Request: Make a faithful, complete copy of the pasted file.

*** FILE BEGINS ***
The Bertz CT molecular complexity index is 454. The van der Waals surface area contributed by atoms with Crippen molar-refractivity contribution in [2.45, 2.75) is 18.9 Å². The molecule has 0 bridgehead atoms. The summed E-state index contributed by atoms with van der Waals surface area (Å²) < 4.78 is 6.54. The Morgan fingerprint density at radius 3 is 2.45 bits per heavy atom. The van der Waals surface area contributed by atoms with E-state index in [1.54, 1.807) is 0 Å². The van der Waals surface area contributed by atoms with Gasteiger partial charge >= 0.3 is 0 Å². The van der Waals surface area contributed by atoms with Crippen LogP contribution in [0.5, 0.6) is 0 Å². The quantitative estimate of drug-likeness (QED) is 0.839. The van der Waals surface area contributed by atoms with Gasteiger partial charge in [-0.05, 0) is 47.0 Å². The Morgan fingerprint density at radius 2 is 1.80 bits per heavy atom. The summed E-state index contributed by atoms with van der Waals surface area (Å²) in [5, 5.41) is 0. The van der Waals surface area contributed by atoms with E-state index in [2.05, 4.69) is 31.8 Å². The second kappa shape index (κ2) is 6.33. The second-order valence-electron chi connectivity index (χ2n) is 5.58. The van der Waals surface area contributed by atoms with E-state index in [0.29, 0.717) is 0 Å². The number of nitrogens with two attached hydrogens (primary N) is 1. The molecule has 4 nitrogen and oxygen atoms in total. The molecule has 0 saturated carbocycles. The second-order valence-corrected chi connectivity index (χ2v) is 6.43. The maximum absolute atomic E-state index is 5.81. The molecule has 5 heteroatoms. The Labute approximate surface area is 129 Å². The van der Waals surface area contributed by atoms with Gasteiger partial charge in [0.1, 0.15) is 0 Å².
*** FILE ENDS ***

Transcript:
The Bertz CT molecular complexity index is 454. The van der Waals surface area contributed by atoms with Crippen molar-refractivity contribution in [2.45, 2.75) is 18.9 Å². The molecule has 0 bridgehead atoms. The summed E-state index contributed by atoms with van der Waals surface area (Å²) < 4.78 is 6.54. The Morgan fingerprint density at radius 3 is 2.45 bits per heavy atom. The van der Waals surface area contributed by atoms with E-state index in [1.54, 1.807) is 0 Å². The van der Waals surface area contributed by atoms with Gasteiger partial charge >= 0.3 is 0 Å². The van der Waals surface area contributed by atoms with Crippen LogP contribution in [0.5, 0.6) is 0 Å². The quantitative estimate of drug-likeness (QED) is 0.839. The van der Waals surface area contributed by atoms with Gasteiger partial charge in [-0.05, 0) is 47.0 Å². The Morgan fingerprint density at radius 2 is 1.80 bits per heavy atom. The summed E-state index contributed by atoms with van der Waals surface area (Å²) in [5, 5.41) is 0. The van der Waals surface area contributed by atoms with E-state index in [2.05, 4.69) is 31.8 Å². The second kappa shape index (κ2) is 6.33. The second-order valence-electron chi connectivity index (χ2n) is 5.58. The van der Waals surface area contributed by atoms with E-state index in [0.29, 0.717) is 0 Å². The number of nitrogens with two attached hydrogens (primary N) is 1. The molecule has 4 nitrogen and oxygen atoms in total. The molecule has 0 saturated carbocycles. The second-order valence-corrected chi connectivity index (χ2v) is 6.43. The maximum absolute atomic E-state index is 5.81. The molecule has 5 heteroatoms. The Labute approximate surface area is 129 Å². The van der Waals surface area contributed by atoms with Gasteiger partial charge in [0.1, 0.15) is 0 Å².